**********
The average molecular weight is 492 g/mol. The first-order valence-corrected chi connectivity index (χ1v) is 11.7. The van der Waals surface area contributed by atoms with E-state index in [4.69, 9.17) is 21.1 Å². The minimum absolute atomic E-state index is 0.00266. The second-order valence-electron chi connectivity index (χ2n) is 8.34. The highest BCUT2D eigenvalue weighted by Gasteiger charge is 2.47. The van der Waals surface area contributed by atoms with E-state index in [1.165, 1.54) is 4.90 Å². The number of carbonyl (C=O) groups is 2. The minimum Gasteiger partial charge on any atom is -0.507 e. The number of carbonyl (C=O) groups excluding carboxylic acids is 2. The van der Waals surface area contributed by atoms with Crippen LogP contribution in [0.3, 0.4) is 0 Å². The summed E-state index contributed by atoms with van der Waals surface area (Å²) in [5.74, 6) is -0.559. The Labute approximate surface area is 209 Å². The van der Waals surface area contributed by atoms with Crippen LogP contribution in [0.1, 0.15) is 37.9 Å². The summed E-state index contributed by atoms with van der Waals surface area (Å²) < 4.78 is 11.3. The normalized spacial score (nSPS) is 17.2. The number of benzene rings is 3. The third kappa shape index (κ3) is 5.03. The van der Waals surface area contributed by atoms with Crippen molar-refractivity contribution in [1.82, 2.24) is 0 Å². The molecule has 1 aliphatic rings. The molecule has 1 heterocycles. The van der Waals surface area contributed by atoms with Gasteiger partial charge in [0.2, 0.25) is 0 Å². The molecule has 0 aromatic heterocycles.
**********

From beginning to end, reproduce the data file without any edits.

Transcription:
The average molecular weight is 492 g/mol. The first-order valence-corrected chi connectivity index (χ1v) is 11.7. The van der Waals surface area contributed by atoms with E-state index in [4.69, 9.17) is 21.1 Å². The minimum absolute atomic E-state index is 0.00266. The second-order valence-electron chi connectivity index (χ2n) is 8.34. The highest BCUT2D eigenvalue weighted by Gasteiger charge is 2.47. The van der Waals surface area contributed by atoms with E-state index in [1.165, 1.54) is 4.90 Å². The number of carbonyl (C=O) groups is 2. The minimum Gasteiger partial charge on any atom is -0.507 e. The number of carbonyl (C=O) groups excluding carboxylic acids is 2. The van der Waals surface area contributed by atoms with Crippen LogP contribution in [0.3, 0.4) is 0 Å². The summed E-state index contributed by atoms with van der Waals surface area (Å²) in [5.74, 6) is -0.559. The Labute approximate surface area is 209 Å². The van der Waals surface area contributed by atoms with Crippen LogP contribution in [0.1, 0.15) is 37.9 Å². The summed E-state index contributed by atoms with van der Waals surface area (Å²) < 4.78 is 11.3. The normalized spacial score (nSPS) is 17.2. The number of benzene rings is 3. The third kappa shape index (κ3) is 5.03. The van der Waals surface area contributed by atoms with Crippen molar-refractivity contribution in [1.82, 2.24) is 0 Å². The molecule has 1 aliphatic rings. The molecule has 1 heterocycles. The van der Waals surface area contributed by atoms with Gasteiger partial charge in [0.2, 0.25) is 0 Å². The molecule has 0 aromatic heterocycles.